Nov 26 (4/6): Russia: How About a Nice Game of Chess?

So, what does Russia want?

Well, what are they doing? What do they say they want?

OK, interesting. Russia is doing none of that. Literally none, and stopping Turkey encroaching on Ayn Issa is probably simply an act of will—it sure as shit is with the US—so it’s not like they’re even trying. Good talk.

Let’s recall this Tweet for a moment.

So, as per the previous posts, the war seems to have stalled—although that means maintaining the previous status quo, which is really bad for people who are in  a steady state of being bombed, or having their homes “cleansed” of them and so forth. Stalled, it seems, for the geopolitical maneuvers to work out.

So basically, Turkey is trying to maintain or increase its independence to do what it wants to do, the possible constraints being NATO, coalition (US), and Russia.

Which is why the S-400 missile air defense system that, to recall, Turkey got kicked out of the F-35 program for buying from Russia due to their possession of it being incompatible with existing systems, or something like that.

Obviously an attempt at a show of force and independence from the US and, by extension, NATO.

The US, predictably, doesn’t like it.

And then, of course, either the coalition or Russia hit some TFSA hard in the north after the first test, and Russia and SAA appear to be routing the opposition in the west. It’s early, but whatever Erdogan thought it would accomplish, it appears that Turkey’s attempt at flexing has not had the desired outcomes.

Which brings us to the issue of what Russia wants to the forefront, as it has to do with the relationships between her would be client states.

Russia still wants the SDF to join the Syrian army.

Seems that that’s what Russia has really always wanted, as then the SDF as an independent force is dissolved and Erdogan has less leverage for its intervention and Assad can reconsolidate territorial Syria under Russian strings influence—and then Iran has to go through Russia as well.

Russian pressure for the consolidation seems to be increasing. Russia’s leverage here, of course, came when the SDF had to cut a deal with Russia and Assad after the US announced its withdrawal. At the time, as they stated explicitly and publicly, Russia was their only option. Notably, that may no longer be the case, depending on what the US is doing of course.

Russia has been the hardest nut to crack of all in all this, but it really looks like Russia is… offering Turkey a choice between Russia and NATO?

Maybe not explicitly or legally or formally, but this is definitely a sphere of influence kind of thing and Russia is trying to pull Turkey into their sphere, have them use their weapons, lean on them for support, etc.

I’m about 92% sure I know who NATO would like Turkey to choose at this point and would be happy to help pack their bags—cause Lord knows they don’t have the wherewithal to kick Turkey out of their house.

The very idea of this kind of choice is, of course, is very strange, historically speaking: It counters the historical trend of countries wanting to join NATO.

Countries like, for example, Turkey. Go figure.

But Russia definitely wants the influence. Of course, the US is the wildcard that can muck up Russia’s machinations. A substantial chunk of Russia’s leverage came from the SDF having to cut a deal with them and, by extension, Assad. So the US’s announced re-engagment of the engagement that they never actually disengaged from during the cease fire than never happened following the withdrawal that was never really undertaken… should complicate Russia’s position.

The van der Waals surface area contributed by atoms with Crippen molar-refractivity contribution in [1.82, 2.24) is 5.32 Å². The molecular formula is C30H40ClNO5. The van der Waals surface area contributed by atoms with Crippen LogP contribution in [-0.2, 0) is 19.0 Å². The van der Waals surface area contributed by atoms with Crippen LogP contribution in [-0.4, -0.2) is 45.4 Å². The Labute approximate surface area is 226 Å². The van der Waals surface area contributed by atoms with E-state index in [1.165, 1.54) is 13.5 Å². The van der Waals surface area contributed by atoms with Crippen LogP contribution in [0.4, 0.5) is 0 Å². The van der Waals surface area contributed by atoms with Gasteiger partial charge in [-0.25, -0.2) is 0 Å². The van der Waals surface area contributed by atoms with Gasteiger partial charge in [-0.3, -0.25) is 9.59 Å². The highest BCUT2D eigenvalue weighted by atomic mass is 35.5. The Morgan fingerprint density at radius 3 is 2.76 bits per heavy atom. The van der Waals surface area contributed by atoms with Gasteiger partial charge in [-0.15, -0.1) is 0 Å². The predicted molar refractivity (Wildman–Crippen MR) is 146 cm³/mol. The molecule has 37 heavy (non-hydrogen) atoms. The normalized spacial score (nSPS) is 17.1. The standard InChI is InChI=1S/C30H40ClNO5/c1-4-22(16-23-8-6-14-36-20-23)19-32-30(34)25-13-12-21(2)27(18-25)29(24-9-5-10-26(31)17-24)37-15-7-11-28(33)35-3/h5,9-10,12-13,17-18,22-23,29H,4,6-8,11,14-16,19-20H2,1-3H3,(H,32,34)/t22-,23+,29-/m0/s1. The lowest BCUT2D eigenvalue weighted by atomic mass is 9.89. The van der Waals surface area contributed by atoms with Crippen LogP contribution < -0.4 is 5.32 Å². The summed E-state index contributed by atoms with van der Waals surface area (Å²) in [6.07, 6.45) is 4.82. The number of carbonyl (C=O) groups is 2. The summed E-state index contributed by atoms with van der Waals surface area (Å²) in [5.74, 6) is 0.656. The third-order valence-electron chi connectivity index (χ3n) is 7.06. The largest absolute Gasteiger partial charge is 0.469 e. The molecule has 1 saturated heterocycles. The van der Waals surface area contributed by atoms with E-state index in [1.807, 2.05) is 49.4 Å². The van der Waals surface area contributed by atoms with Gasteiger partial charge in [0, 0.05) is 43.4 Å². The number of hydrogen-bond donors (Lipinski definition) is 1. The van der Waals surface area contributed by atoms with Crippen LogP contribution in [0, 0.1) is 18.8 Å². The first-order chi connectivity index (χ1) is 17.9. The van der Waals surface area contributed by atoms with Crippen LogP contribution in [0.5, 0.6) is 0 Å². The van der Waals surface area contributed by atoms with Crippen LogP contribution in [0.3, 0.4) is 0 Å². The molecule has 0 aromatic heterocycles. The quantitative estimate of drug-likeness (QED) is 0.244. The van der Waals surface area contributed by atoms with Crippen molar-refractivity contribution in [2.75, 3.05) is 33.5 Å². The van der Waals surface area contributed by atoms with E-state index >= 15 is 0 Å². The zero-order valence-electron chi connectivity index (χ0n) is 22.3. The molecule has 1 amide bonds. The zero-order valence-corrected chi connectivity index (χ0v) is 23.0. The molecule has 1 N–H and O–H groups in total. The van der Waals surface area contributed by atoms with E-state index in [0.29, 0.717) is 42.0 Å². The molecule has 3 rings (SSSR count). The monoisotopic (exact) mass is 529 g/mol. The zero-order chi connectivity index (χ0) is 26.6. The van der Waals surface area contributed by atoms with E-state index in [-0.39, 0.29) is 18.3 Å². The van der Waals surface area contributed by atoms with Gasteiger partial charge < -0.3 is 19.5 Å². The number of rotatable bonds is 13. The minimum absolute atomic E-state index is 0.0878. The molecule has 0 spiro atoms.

So good thing we have PBS by our side to amplify Russia’s concern trolling of the the Kurds.

PBS: Russia warns Syrian Kurds against relying on U.S. support

MOSCOW (AP) — Russia’s foreign minister is warning Syria’s Kurds that relying on U.S. support “won’t bring them any good.”

Sergey Lavrov on Tuesday accused Syria’s Kurds of failing to abide by a Russia-Turkey deal that halted a Turkish offensive into Syria.

He says the Kurds are trying to stay allied with the U.S., and avoid engaging in dialogue with the Syrian government.

Et tu, PBS?

There’s almost no content in that article. Just more mouth-piecing for state actors whose truths are at best orthogonal to reality. As always, what they say might be true, but it’s always what they want you to hear to accomplish their own goals. That’s not cynicism, it’s the theory of real politick.

Why the media thinks the states are not loud enough on their own without amplification eludes me.

If anything, Russia sounds concerned; Russia’s plans were predicated on a certain set of arrangements that may be in jeopardy with the US’s new announcement that they are instituting the same mission they’ve always had now that… whatever.

Like, why do you even bring up your partner’s ex unless something’s bugging you, yeah? Russia sounds worried to me.

And, I mean, we’ve already seen evidence that respect for the US military remains very, very high. To the point that, as we’ve seen, it’s funny—on multiple levels.

“Please don’t go. You promised!”

Honestly, Russia doesn’t usually act this lame.

And yeah, maybe Russia should be worried? The US, claiming to have never really been absent, are behaving as though they are back in terms of their announcements, specifically with respect to conducting operations with and that benefit the SDF and affiliated types.

Opening the south eastern border crossing signals both the intention of staying, and supporting the socio-economic situation in that region.

Getcha’ popcorn ready.

 

2 thoughts on “Nov 26 (4/6): Russia: How About a Nice Game of Chess?

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